Paradoxically, speed is just as toxic to group thought, as people will race to get out ideas and leave them half-formed or contradictory. Missing ‘not’ in a sentence is my favorite. When people catch themselves at this they will post a *not, sometimes a few lines down. I feel like I’m in a wayne’s world sketch.

slack search is broken

In like every way it’s possible to break search:

  • in part because unlike threads in email / forums, there’s no natural grouping, so you can only search for messages
  • in part because the slack search feature is badly implemented – adjacent messages show up as separate results, even when their before/after context overlaps
  • I never know what clicking will do – sometimes it will scroll my channel to the message, other times show or hide or resize the search result
  • the ‘more results’ button takes me to a paged view but the first results are the same 3 I just saw – i.e. ‘more’ takes me from page 1 to page 1. WTF.
  • ctrl-f, the one constant of web interaction, is broken in channels if you’re searching more than one page up. We can blame this on the DOM but I assume this is because slack’s heavy CSS uses too much memory to keep a long scroll history.

I get that this is just a UX issue and is fixable but (1) I don’t know if it is fixable when your foundation is the sandy marsh that is the DOM and (2) if slack were a tool for augmenting thought rather than preventing it, it would have a working search feature.

It increases productivity (the bad kind)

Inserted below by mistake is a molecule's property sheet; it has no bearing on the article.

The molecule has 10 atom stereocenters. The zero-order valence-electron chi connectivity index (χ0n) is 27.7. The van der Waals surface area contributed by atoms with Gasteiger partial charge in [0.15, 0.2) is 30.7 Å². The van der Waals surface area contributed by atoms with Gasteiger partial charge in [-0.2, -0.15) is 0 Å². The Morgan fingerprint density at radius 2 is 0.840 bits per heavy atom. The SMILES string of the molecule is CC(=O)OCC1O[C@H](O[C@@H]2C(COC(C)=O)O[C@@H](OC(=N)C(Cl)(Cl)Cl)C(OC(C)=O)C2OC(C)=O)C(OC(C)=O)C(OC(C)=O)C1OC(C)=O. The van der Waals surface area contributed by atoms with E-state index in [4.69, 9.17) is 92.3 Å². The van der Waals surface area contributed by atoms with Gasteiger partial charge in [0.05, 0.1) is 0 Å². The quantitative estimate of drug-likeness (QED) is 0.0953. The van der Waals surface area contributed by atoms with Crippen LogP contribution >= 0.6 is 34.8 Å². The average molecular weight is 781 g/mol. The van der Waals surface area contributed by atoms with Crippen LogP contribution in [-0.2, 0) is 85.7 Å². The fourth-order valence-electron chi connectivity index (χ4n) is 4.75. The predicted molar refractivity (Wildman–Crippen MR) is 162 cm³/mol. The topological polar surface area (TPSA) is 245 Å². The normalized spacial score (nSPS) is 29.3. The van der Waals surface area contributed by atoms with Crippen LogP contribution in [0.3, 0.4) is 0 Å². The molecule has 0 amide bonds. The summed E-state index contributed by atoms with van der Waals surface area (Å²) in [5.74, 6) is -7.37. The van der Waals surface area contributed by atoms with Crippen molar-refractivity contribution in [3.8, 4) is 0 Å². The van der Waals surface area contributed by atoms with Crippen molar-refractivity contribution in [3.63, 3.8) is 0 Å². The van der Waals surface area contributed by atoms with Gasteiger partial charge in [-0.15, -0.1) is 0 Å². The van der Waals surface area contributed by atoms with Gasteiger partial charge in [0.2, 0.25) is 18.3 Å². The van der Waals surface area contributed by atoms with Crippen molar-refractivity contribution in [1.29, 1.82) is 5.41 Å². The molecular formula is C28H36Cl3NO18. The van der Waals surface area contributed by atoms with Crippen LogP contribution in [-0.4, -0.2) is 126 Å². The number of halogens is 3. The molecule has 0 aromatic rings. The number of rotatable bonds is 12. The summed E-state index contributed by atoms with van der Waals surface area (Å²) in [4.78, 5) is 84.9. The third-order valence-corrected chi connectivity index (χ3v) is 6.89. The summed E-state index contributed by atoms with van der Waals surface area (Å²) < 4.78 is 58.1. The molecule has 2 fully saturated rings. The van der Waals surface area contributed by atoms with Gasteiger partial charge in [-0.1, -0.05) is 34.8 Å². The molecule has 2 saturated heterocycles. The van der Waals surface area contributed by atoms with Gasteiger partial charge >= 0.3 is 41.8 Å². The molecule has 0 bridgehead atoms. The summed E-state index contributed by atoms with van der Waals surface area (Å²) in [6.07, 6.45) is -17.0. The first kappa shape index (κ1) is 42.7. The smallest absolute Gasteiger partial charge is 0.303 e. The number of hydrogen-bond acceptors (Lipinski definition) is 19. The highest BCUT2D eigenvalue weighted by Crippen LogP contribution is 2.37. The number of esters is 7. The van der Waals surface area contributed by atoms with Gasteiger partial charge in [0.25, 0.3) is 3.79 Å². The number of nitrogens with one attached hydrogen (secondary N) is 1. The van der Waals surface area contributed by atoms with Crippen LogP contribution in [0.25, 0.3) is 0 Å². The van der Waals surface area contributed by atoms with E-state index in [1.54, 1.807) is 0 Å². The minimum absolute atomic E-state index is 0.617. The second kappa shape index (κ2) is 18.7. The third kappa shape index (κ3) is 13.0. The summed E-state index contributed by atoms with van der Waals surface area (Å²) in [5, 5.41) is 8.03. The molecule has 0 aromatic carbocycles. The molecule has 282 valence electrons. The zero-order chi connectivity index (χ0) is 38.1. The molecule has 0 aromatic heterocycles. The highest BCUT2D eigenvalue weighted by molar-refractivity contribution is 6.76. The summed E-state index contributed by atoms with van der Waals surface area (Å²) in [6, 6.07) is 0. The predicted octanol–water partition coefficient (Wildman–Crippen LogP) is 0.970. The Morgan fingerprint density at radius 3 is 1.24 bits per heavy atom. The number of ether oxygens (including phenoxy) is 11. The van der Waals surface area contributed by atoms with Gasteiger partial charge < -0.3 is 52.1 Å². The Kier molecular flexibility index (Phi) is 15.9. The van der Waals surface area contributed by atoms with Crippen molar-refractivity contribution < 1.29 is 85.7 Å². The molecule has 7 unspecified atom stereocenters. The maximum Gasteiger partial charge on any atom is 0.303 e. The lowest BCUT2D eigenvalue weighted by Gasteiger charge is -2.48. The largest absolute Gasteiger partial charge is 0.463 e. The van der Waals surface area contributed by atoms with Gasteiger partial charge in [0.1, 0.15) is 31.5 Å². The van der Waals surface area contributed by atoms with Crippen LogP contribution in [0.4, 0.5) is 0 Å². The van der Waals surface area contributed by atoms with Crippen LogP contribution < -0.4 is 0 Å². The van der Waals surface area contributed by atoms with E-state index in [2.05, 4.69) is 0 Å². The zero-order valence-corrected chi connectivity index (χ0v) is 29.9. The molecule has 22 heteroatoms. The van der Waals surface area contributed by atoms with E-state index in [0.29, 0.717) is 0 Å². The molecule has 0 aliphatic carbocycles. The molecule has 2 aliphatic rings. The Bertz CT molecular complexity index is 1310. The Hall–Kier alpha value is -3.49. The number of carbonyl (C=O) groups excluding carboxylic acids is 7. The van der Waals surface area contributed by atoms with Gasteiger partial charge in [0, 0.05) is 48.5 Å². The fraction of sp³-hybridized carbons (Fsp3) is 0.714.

Goodhart’s law is the one where turning a metric into a target makes it a bad metric. Slack subverts valuable work by making productivity = availability on slack.

Productivity as a metric is problematic because it’s so hard to measure or even to define in a general way. In economics, total factor productivity is basically wages minus capital, and is flummoxed by the fact that better tools don’t put more money in people’s pockets (employees are generally paid for their time).

At work, productivity conflates delivery and business value. We know how to measure the first but we mostly care about the second. Optimizing delivery rate has bad effects on products and teams:

  • Middle managers will make deliverables smaller and less valuable so they can declare a win to their bosses or so the C-suite can brag to shareholders
  • Which in turn moves design work from domain experts to PMs, resulting in nuts designs
  • And it increases utilization, which leads to burnout, reduces safety margins, stifles innovation (that’s what those spare cycles were getting used for)

These points are part of a larger tug of war between middle managers and programmers. That argument is out of scope for this article, except to say that pervasive chat empowers middle managers (i.e. people who like to check in a lot) to do so, at the expense of your creatives’ well-being and your long-term organizational health.

Why are people blind to this? I think because most people never understood how work gets done or don’t think about it. Now slack comes in and makes ‘work’ visible in the form of instant replies to quick questions, dancing emoji stickers, and nonstop chatter, and some people are like, ‘yes! look at all that my team has accomplished’.

It replaces documentation

I think most people agree that when knowledge workers work together on teams they need to use writing to agree on what to do. On slack the quality of that writing is plumbing new depths. There’s a world of difference between a well-considered G doc that has been edited by multiple people vs a stream of consciousness mixed in with people’s WFH announcements and ‘look what my cat did’.